Islamic Eschatology

Islamic eschatology is the branch of Islamic theology concerning the end of the world, and the “Day of Resurrection” after that, known as Yawm al-Qiyāmah (يومالقيامة‎, “the Day of Resurrection”) or Yawm ad-Dīn (يوم الدين, [jawmu‿d.diːn], “the Day of Judgment”).[1] It is characterized by the annihilation of all life, which will then be followed by its resurrection and judgment by God. When al-Qiyamah will happen is not specified, but according to prophecy, primarily elaborated by hadith-literature, there are major and minor signs that will foretell its coming.[2][3] Many verses in the Quran mention the Last Judgment.[4][5]

The main subject of Surat al-Qiyama is the resurrection. The Great Tribulation is described in the hadith and commentaries of the ulama, including al-Ghazali, Ibn Kathir, Ibn Majah, Muhammad al-Bukhari, and Ibn Khuzaymah.[6][7] The Day of Judgment is also known as the Day of Reckoning, the Last Day, and the Hour (al-sā’ah).[8][9][10][11]

Unlike the Quran, the hadith contain several events, happening before the Day of Judgment, which are described as several minor signs and twelve major signs. During this period, terrible corruption and chaos would rule the earth, caused by the Masih ad-Dajjal (the Antichrist in Islam), then a messianic figure will appear, defeating the Dajjal and establish a period of peace, liberating Islam from cruelty. These events will be followed by a time of serenity when people live according to religious values.[12]

Like other Abrahamic religions, Islam teaches that there will be a resurrection of the dead followed by a final tribulation and eternal division of the righteous and wicked.[13] Islamic apocalyptic literature describing Armageddon is often known as fitnaAl-Malhama Al-Kubra (The Great Massacre) or ghaybah in Shī’a Islam. The righteous are rewarded with the pleasures of Jannah (Paradise), while the unrighteous are punished in Jahannam (Hell).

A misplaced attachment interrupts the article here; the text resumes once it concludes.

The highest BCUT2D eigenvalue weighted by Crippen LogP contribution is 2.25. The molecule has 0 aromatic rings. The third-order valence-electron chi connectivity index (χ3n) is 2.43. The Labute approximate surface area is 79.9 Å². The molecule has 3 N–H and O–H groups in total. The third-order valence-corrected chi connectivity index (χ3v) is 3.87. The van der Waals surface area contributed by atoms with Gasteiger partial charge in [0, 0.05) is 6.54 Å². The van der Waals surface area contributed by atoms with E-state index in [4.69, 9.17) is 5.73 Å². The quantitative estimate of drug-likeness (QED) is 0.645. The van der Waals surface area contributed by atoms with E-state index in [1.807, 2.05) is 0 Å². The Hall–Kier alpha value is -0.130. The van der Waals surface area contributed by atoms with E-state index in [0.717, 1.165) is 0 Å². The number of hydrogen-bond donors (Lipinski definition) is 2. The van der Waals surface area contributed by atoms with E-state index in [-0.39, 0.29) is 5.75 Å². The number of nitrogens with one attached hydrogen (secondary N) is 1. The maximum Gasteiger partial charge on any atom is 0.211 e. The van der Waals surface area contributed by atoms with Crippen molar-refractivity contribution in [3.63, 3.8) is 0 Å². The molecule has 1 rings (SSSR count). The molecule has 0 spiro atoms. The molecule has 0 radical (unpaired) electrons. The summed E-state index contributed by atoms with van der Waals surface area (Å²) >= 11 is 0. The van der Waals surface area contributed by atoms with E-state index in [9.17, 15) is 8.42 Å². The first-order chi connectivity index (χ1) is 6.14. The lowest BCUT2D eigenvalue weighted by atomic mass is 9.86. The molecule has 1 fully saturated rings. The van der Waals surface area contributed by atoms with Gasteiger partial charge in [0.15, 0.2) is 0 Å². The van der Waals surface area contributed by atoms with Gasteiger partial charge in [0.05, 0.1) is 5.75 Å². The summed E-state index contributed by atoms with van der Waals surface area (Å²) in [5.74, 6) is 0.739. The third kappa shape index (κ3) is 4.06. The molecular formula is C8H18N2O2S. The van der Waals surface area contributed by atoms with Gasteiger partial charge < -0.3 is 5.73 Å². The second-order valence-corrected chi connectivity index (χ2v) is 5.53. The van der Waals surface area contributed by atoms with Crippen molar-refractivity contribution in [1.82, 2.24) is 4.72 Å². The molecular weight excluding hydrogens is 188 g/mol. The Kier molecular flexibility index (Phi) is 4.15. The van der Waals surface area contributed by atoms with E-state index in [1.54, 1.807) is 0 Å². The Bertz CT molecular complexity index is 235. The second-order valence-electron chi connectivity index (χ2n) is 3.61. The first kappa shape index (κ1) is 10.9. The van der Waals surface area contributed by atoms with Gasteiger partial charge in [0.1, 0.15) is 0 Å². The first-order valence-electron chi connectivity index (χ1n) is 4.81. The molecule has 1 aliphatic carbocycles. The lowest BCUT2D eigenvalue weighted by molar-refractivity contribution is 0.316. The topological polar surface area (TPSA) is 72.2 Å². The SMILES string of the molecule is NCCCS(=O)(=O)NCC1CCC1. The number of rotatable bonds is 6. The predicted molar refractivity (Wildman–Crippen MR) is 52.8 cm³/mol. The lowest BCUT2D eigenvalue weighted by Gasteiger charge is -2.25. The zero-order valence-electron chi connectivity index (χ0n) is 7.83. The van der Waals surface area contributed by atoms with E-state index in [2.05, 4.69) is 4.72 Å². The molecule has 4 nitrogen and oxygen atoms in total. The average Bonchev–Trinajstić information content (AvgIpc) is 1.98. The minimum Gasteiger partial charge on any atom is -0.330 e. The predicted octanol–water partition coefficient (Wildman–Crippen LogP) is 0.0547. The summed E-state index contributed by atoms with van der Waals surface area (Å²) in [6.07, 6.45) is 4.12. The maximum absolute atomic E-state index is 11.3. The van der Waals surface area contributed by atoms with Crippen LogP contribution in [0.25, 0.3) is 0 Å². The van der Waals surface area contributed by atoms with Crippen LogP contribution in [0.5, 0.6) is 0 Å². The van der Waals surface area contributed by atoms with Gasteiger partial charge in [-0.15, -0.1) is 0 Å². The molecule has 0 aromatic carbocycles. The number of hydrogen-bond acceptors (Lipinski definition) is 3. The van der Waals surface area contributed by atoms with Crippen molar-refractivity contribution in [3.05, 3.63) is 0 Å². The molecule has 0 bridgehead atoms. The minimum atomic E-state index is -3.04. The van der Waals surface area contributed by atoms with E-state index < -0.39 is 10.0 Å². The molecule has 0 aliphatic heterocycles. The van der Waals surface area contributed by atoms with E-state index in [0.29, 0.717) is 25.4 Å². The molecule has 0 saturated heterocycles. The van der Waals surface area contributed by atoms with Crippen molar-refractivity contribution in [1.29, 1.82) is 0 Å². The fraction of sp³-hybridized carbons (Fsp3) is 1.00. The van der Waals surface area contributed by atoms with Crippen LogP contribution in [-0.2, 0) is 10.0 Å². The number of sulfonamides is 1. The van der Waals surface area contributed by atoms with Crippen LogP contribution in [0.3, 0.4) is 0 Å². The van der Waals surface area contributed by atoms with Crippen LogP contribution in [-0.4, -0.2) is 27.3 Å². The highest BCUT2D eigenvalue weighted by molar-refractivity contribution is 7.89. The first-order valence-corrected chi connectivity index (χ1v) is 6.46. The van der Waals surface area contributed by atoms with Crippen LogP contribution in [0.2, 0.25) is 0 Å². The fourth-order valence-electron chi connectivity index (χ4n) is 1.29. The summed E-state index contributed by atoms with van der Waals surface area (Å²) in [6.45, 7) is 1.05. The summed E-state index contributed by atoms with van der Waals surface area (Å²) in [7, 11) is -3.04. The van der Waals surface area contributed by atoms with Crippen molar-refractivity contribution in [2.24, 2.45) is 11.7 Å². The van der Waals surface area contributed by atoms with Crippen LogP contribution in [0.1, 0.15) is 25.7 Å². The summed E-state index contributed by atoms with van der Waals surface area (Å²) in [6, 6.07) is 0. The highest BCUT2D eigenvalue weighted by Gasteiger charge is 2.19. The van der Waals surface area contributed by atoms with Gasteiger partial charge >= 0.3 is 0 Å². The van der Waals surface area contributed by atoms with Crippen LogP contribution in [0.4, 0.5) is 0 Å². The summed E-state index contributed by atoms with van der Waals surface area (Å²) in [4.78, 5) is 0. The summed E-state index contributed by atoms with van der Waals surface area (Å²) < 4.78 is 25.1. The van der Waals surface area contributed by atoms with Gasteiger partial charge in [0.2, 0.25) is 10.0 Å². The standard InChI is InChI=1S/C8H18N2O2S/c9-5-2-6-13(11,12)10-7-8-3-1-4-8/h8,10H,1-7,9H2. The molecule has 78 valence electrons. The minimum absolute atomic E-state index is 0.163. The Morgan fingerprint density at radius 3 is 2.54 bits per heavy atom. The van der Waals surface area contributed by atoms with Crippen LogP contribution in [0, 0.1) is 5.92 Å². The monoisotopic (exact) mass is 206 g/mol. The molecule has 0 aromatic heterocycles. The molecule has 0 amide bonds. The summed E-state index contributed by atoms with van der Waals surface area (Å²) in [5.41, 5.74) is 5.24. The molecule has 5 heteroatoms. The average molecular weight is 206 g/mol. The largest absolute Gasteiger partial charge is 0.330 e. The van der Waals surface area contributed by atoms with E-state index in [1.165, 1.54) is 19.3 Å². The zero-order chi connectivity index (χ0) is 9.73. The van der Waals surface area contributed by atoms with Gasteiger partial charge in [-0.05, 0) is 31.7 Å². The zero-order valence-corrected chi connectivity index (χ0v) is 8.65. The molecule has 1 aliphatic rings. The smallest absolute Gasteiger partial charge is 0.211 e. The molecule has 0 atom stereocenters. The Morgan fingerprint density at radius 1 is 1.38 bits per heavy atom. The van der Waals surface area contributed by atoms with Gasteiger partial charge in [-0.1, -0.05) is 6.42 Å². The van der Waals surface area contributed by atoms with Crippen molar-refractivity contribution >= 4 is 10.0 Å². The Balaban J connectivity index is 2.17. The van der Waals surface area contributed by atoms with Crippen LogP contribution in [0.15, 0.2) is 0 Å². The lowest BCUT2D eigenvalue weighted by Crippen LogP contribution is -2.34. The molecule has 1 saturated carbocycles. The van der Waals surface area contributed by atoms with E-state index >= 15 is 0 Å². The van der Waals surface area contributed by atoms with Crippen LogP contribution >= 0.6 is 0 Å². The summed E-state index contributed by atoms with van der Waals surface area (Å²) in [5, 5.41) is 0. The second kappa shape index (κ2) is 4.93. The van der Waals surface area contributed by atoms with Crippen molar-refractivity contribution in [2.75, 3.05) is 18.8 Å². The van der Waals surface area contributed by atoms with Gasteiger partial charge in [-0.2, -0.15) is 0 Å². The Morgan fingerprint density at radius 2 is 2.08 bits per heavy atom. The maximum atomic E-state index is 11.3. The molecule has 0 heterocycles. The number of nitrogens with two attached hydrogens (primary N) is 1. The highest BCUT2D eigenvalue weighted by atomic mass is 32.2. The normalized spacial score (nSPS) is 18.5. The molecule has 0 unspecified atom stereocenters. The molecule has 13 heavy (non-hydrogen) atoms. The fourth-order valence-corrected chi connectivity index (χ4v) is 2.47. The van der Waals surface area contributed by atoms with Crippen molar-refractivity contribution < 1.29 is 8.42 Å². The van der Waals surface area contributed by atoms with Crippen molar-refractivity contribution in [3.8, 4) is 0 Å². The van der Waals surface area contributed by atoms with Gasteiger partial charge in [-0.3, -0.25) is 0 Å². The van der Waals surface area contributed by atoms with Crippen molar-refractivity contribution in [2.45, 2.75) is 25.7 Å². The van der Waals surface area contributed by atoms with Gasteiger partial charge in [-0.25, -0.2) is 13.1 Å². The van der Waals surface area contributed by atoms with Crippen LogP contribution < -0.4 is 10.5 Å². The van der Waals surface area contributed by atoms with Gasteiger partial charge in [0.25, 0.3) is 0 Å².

End time

Two main sources in Islamic scripture discuss the Last Judgment and the tribulation associated with it: the Quran, which is viewed in Islam as infallible, and the hadith, or sayings of the prophet. Hadith are viewed with more flexibility due to the late compilation of the sayings in written form, two hundred years after the death of Muhammad.[14] The Last Judgment and the tribulation have also been discussed in the commentaries of ulama such as al-Ghazali, Ibn Kathir, and Muhammad al-Bukhari.[6][7]

Signs of the end times

In Islam, a number of major and minor signs foretell the end of days.[15] There is debate over whether they could occur concurrently or must be at different points in time, although Islamic scholars typically divide them into three major periods.[16]

  1. Sexual immorality appears among people to such an extent that they commit it openly, except that they will be afflicted by plagues and diseases unknown to their forefathers;
  2. People cheat in weights and measures (business, trades, etc.) and are stricken with famine, calamity, and oppression as a result;
  3. They withhold charity and hoard their wealth, and rain is withheld from the sky from them; there is rain only for animals;
  4. They break their covenant with God and His Messenger and God enables their enemies to overpower them and take some of what is in their hands;
  5. God causes those who do not live according to His book to fight among themselves.[note 1]

Minor signs

  1. The coming of fitna (tribulations) and removal of khushoo’ (fearfulness of God, taqwah, reverence, etc.)[note 2]
  2. The coming of 30 Dajjals, each one of them presuming himself an apostle of God.[note 3][jargon]
  3. A person passing by a grave might say to another: I wish it were my abode.[note 4]
  4. The loss of honesty, and authority put in the hands of those who do not deserve it.[note 5]
  5. The loss of knowledge and the prevalence of religious ignorance.[note 6]
  6. Frequent, sudden, and unexpected deaths.[note 7]
  7. Increase in pointless killings.[note 8]
  8. Acceleration of time.[note 9]
  9. Rejection of Hadith.[note 10]
  10. The spread of riba (usury, interest), zina (adultery, fornication), and the drinking of alcohol.[note 11]
  11. Widespread acceptance of music.[note 12]
  12. Pride and competition in the decoration of mosques.[note 13]
  13. Women will increase in number and men will decrease in number so much so that fifty women will be looked after by one man.[note 14]
  14. Abundance of earthquakes.[note 15]
  15. Frequent occurrences of disgrace, distortion, and defamation.[note 16]
  16. When people wish to die because of the severe trials and tribulations that they are suffering.[note 17]
  17. Jews fighting Muslims.[note 18]
  18. When paying charity becomes a burden.[note 19]
  19. Nomads will compete in the construction of very tall buildings.[note 20]